Turkish gov’t takes all military appointment rights in sweeping new emergency decree

Turkish gov’t takes all military appointment rights in sweeping new emergency decree

Turkish gov’t takes all military appointment rights in sweeping new emergency decree

The government took over all appointment rights in the military with three sweeping new state of emergency decrees issued late on Jan. 6, with the authority for the formation of cadres in the General Staff transferred to Turkey’s Defense Ministry. 

The appointment process of the force commanders had previously started with the General Staff’s proposal, but this has changed with the new decrees published in the Official Gazette. The force commander will now be determined with the suggestion of the Defense Ministry, the prime minister’s signature and the president’s approval. Any lengthening of the force commander’s period in office is also to be suggested by the Defense Ministry. 

In addition, the general and admiral cadres that were previously determined by the General Staff before being discussed in annual Supreme Military Council (YAŞ) meetings will now be determined by the Defense Ministry. 

With the new decrees, the compulsory service period for pilots has also risen from 17 to 20 years.

Moreover, a total of 8,390 civil servants have been dismissed with the new decrees. According to the decrees, 1,699 personnel have been dismissed from the Ministry of Justice, including eight members of the Council of State and one from the Supreme Electoral Council.

A total of 2,687 police officers, including 53 high-ranked commissioners and 919 chief officers, have been removed from the Police Department.

In the Armed Forces, 763 officers were dismissed, thus bringing the total number of people dismissed to 6,517, CNN Türk reported.

The decrees ordered the dismissal of 838 people from the Health Ministry and 135 officials from Turkey’s  Religious Affairs Directorate (Diyanet).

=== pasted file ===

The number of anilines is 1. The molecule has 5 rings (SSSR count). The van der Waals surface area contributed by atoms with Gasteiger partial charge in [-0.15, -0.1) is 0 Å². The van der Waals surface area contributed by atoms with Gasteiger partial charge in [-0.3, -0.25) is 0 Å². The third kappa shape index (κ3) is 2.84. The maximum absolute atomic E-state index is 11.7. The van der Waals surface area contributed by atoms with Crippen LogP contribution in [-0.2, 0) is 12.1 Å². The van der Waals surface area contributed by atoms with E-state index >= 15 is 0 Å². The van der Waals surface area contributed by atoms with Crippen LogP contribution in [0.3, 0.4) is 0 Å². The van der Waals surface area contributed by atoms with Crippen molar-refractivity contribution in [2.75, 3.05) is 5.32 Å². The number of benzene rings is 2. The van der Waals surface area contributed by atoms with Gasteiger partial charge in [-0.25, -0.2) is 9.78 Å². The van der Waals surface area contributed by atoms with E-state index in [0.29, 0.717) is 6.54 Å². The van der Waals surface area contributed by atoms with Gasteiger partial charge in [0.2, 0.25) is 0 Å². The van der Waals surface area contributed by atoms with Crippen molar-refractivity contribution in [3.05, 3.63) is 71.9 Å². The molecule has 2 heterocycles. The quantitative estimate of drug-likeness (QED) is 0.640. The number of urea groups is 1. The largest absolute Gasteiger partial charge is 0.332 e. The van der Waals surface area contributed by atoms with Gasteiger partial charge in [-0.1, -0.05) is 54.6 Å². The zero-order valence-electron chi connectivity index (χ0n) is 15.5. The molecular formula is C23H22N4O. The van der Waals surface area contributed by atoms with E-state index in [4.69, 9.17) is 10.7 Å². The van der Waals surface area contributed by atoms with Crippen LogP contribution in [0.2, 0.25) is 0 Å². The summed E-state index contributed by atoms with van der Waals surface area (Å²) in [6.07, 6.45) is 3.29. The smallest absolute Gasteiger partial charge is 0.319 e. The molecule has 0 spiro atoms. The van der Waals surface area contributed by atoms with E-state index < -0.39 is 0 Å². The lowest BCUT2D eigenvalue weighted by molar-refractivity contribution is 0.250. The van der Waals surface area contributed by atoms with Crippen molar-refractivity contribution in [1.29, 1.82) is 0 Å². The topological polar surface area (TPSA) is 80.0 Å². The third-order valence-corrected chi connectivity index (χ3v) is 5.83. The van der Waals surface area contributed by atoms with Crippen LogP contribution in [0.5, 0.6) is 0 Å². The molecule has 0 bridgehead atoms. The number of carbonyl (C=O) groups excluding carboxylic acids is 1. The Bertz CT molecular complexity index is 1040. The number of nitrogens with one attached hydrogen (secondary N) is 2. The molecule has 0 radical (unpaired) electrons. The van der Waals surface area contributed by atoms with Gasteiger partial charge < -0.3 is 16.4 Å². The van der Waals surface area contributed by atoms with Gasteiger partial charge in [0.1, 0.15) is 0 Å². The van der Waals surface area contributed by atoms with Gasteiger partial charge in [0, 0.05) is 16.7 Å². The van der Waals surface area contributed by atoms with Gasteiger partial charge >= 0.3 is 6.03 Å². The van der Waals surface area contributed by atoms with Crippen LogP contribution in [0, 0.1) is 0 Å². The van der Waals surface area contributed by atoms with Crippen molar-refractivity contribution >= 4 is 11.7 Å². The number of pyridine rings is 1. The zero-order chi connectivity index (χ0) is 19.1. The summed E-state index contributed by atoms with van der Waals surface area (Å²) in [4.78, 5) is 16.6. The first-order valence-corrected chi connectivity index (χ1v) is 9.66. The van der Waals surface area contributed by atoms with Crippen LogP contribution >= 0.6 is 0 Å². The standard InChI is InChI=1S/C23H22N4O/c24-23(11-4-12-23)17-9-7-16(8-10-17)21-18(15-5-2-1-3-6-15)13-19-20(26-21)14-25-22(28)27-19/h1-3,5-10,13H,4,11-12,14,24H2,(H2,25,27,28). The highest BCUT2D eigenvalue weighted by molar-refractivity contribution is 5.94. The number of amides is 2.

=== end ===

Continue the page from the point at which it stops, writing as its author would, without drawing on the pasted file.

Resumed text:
Hundreds of other civil servants were also dismissed as part of statutory decrees from various ministries and state institutions, while a total of 786 people were dismissed from universities across the country, including 631 academics and 155 administrative staff.

Meanwhile, 276 people who were formerly dismissed with previous statutory decrees after the July 2016 failed coup attempt have been reinstated to their jobs. In addition, 11 newspapers that had been closed down were given the right to be reopened.

One particularly chilling aspect of the new law is its introduction of a measure potentially revoking the citizenship of individuals abroad who do not respond to judicial summons issued by courts or prosecutors within 90 days.

The decrees also grants police the authority to access the identity information of internet subscribers for the purposes of investigating crimes committed online.

The three decrees published in the Official Gazette also ordered the closure of 83 associations accused of “activities affecting the security of the state.” These include eight sports clubs, mainly from the southeastern provinces of the country.

With the new decrees, the broadcasting will be able to be suspended for a day if a ban on publication is violated. The license of the channel will be cancelled if the same act is repeated three times in the same year.

Turkey declared a state of emergency after the deadly July 2016 coup attempt, widely believed to have been masterminded by the network of U.S.-based Islamic preacher Fethullah Gülen, during which more than 250 people were killed and thousands were wounded.